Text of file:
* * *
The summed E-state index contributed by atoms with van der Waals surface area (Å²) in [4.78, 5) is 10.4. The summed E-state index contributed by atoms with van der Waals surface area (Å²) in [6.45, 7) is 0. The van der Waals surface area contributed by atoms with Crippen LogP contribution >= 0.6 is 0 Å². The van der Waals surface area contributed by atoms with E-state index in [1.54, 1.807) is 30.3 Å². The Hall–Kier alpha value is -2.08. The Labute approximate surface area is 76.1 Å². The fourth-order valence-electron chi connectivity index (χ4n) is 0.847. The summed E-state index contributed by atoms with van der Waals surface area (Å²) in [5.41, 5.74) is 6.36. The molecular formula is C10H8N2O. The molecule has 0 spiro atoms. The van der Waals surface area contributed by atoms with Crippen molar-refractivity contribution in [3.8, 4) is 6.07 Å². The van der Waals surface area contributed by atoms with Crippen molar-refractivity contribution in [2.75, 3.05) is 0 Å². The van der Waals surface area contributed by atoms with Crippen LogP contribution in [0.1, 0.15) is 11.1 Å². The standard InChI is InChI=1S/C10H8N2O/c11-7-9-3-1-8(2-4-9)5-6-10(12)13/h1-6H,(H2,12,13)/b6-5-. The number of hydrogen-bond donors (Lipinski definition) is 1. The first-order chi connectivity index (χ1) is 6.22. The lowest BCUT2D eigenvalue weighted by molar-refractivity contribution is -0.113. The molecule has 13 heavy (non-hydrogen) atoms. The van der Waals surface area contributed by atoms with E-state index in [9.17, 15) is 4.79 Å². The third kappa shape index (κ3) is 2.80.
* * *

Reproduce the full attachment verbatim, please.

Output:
The summed E-state index contributed by atoms with van der Waals surface area (Å²) in [4.78, 5) is 10.4. The summed E-state index contributed by atoms with van der Waals surface area (Å²) in [6.45, 7) is 0. The van der Waals surface area contributed by atoms with Crippen LogP contribution >= 0.6 is 0 Å². The van der Waals surface area contributed by atoms with E-state index in [1.54, 1.807) is 30.3 Å². The Hall–Kier alpha value is -2.08. The Labute approximate surface area is 76.1 Å². The fourth-order valence-electron chi connectivity index (χ4n) is 0.847. The summed E-state index contributed by atoms with van der Waals surface area (Å²) in [5.41, 5.74) is 6.36. The molecular formula is C10H8N2O. The molecule has 0 spiro atoms. The van der Waals surface area contributed by atoms with Crippen molar-refractivity contribution in [3.8, 4) is 6.07 Å². The van der Waals surface area contributed by atoms with Crippen molar-refractivity contribution in [2.75, 3.05) is 0 Å². The van der Waals surface area contributed by atoms with Crippen LogP contribution in [0.1, 0.15) is 11.1 Å². The standard InChI is InChI=1S/C10H8N2O/c11-7-9-3-1-8(2-4-9)5-6-10(12)13/h1-6H,(H2,12,13)/b6-5-. The number of hydrogen-bond donors (Lipinski definition) is 1. The first-order chi connectivity index (χ1) is 6.22. The lowest BCUT2D eigenvalue weighted by molar-refractivity contribution is -0.113. The molecule has 13 heavy (non-hydrogen) atoms. The van der Waals surface area contributed by atoms with E-state index in [9.17, 15) is 4.79 Å². The third kappa shape index (κ3) is 2.80.